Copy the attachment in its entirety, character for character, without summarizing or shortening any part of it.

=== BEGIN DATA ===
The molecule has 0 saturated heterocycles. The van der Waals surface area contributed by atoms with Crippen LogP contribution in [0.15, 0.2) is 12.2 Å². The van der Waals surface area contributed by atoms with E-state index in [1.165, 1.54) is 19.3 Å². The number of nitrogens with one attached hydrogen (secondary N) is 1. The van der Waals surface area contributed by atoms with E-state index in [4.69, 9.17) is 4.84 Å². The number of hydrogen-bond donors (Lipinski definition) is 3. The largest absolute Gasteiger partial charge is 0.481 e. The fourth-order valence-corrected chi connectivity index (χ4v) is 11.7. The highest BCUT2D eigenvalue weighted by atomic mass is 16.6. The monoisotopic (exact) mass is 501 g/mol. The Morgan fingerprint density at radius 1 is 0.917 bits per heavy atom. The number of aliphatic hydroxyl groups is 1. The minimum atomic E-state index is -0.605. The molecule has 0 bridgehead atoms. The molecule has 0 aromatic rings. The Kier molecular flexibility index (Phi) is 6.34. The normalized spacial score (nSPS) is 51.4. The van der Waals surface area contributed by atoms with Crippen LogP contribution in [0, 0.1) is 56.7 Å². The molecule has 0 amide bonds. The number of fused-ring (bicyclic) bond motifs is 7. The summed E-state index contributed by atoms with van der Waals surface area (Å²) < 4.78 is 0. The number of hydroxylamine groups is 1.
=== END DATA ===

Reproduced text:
The molecule has 0 saturated heterocycles. The van der Waals surface area contributed by atoms with Crippen LogP contribution in [0.15, 0.2) is 12.2 Å². The van der Waals surface area contributed by atoms with E-state index in [1.165, 1.54) is 19.3 Å². The number of nitrogens with one attached hydrogen (secondary N) is 1. The van der Waals surface area contributed by atoms with E-state index in [4.69, 9.17) is 4.84 Å². The number of hydrogen-bond donors (Lipinski definition) is 3. The largest absolute Gasteiger partial charge is 0.481 e. The fourth-order valence-corrected chi connectivity index (χ4v) is 11.7. The highest BCUT2D eigenvalue weighted by atomic mass is 16.6. The monoisotopic (exact) mass is 501 g/mol. The Morgan fingerprint density at radius 1 is 0.917 bits per heavy atom. The number of aliphatic hydroxyl groups is 1. The minimum atomic E-state index is -0.605. The molecule has 0 bridgehead atoms. The molecule has 0 aromatic rings. The Kier molecular flexibility index (Phi) is 6.34. The normalized spacial score (nSPS) is 51.4. The van der Waals surface area contributed by atoms with Crippen LogP contribution in [0, 0.1) is 56.7 Å². The molecule has 0 amide bonds. The number of fused-ring (bicyclic) bond motifs is 7. The summed E-state index contributed by atoms with van der Waals surface area (Å²) < 4.78 is 0. The number of hydroxylamine groups is 1.